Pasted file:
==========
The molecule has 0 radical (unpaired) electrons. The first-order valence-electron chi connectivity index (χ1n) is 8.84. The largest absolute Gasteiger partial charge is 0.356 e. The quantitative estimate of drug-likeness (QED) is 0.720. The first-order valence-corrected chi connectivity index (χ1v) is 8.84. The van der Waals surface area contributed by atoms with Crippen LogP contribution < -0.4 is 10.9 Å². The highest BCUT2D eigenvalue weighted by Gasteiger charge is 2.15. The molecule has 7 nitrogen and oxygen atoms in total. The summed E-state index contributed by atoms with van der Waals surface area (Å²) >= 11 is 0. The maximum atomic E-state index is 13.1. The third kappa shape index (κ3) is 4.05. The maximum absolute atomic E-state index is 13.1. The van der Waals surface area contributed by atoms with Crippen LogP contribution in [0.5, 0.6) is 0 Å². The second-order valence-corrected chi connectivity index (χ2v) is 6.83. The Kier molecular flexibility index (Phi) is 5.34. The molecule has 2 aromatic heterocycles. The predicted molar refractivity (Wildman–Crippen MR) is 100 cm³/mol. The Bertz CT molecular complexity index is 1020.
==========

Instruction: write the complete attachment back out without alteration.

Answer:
The molecule has 0 radical (unpaired) electrons. The first-order valence-electron chi connectivity index (χ1n) is 8.84. The largest absolute Gasteiger partial charge is 0.356 e. The quantitative estimate of drug-likeness (QED) is 0.720. The first-order valence-corrected chi connectivity index (χ1v) is 8.84. The van der Waals surface area contributed by atoms with Crippen LogP contribution < -0.4 is 10.9 Å². The highest BCUT2D eigenvalue weighted by Gasteiger charge is 2.15. The molecule has 7 nitrogen and oxygen atoms in total. The summed E-state index contributed by atoms with van der Waals surface area (Å²) >= 11 is 0. The maximum atomic E-state index is 13.1. The third kappa shape index (κ3) is 4.05. The maximum absolute atomic E-state index is 13.1. The van der Waals surface area contributed by atoms with Crippen LogP contribution in [0.5, 0.6) is 0 Å². The second-order valence-corrected chi connectivity index (χ2v) is 6.83. The Kier molecular flexibility index (Phi) is 5.34. The molecule has 2 aromatic heterocycles. The predicted molar refractivity (Wildman–Crippen MR) is 100 cm³/mol. The Bertz CT molecular complexity index is 1020.